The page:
We are also expecting to be able to remove the temporary mocked safe_client_libs API early next week, and start integrating it with the real APIs exposed by the safe_client_libs crate, using the new data types, which would allow us to start using all the wallet CLI commands on the SCL mock network.

SAFE Client Libs

This week we’re continuing with the work related to the new data types, the mock Safecoin, and some other nice things that come with them (like supporting multiple data owners and multisig through BLS keys). We are seeing some good progress with that and we’ve already implemented some of the functionalities of Unpublished Mutable Data in the mock Vault. We’ve also completed the definition of Append Only Data in safe-nd (the network data types library). Soon we’ll be moving on to FFI functions for Unpublished Mutable Data, Append Only Data, and Unpublished Immutable Data.

However, during this milestone we don’t plan on removing the ‘classic’ Mutable Data, used by the internals of the SAFE Authenticator, for example. However, we will expose the new data types for app devs, but won’t use them internally ourselves at this stage.


This week has seen further work on a few different fronts.

We continued to progress the RFC for making use of BLS keys within the network. This included a presentation of the current state of the RFC-in-making, and as a result of that, some further work has been completed, and the RFC is now published and has a corresponding thread in the forum.

Meanwhile, work to replace Crust with quic-p2p has started in Routing. Currently, we have a PR introducing a mock quic-p2p interface which allows us to test the integration while we complete the full replacement of Crust.

Some of the Routing tasks have been documented in a number of GitHub project boards.

Finally, work is continuing with the Vault proof of concept. This has involved both the vault crate and safe-nd crate, since the vault-level RPCs, the data types, and node identities are being migrated there from Routing. This will ultimately result in being able to break SAFE Client Libs’ dependency on Routing.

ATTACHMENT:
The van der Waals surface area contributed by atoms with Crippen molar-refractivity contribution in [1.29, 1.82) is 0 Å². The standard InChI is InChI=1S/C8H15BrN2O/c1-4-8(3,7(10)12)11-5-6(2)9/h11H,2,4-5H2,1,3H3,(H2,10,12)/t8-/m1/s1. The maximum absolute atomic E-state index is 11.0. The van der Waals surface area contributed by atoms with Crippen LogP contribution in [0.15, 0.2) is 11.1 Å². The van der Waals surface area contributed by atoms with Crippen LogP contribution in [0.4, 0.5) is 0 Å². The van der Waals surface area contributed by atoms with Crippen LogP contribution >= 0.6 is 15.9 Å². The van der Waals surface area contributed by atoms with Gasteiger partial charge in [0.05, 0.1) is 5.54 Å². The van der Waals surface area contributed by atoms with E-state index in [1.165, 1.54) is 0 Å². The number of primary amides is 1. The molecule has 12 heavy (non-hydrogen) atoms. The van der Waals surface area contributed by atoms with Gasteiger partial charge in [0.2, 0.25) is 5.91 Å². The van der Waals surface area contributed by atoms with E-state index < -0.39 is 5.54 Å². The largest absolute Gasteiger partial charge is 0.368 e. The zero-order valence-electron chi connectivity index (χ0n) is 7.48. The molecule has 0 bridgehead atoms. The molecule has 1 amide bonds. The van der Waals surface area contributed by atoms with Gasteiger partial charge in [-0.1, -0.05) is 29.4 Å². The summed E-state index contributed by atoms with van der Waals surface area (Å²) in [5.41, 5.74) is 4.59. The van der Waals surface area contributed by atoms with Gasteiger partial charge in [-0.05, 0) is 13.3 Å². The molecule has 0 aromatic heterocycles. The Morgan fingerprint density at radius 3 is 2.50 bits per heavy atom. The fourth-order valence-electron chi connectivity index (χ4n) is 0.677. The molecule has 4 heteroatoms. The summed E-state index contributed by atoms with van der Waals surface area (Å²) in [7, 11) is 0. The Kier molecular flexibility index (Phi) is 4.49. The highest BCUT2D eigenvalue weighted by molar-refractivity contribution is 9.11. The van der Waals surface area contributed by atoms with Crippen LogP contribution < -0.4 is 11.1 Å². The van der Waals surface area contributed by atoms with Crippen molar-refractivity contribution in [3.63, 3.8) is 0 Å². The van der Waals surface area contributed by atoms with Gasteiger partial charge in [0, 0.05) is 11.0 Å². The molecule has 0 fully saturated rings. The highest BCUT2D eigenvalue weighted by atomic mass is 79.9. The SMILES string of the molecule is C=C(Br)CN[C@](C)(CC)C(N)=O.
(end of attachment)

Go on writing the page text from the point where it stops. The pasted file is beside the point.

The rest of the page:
We want to announce there will be no updates about quic-p2p in the coming weeks because we don’t anticipate any more effort (apart from the maintenance work) going into this project before the network launch. This will enable us to shift our resources into the other libraries to make them launch ready!


This week we have reached a major milestone on the path to using Jenkins to deliver an automated release process for all our deliverables - safe_client_libs is now actively using Jenkins :tada:

Jenkins is a leading open source automation server, widely used to enable CI and to help facilitate continuous and automated delivery. A lot of planning and development time has gone into setting up a robust and secure infrastructure to ensure this setup works for us. It will be used on the safe_client_libs repo from now on, and will gradually be rolled out to other repositories when suitable. Kudos goes to @chriso for a huge effort in making this a reality - we are sure the benefits of this effort will be seen over the coming weeks, months and years.

If you want to read more about Jenkins, why we introduced it and what benefits we believe it will bring us, we have published a Medium article here and a separate forum post here.


first… i hate people that say first


Second haha!

Placed two weeks in succession :rofl:


Good progress towards Flemming.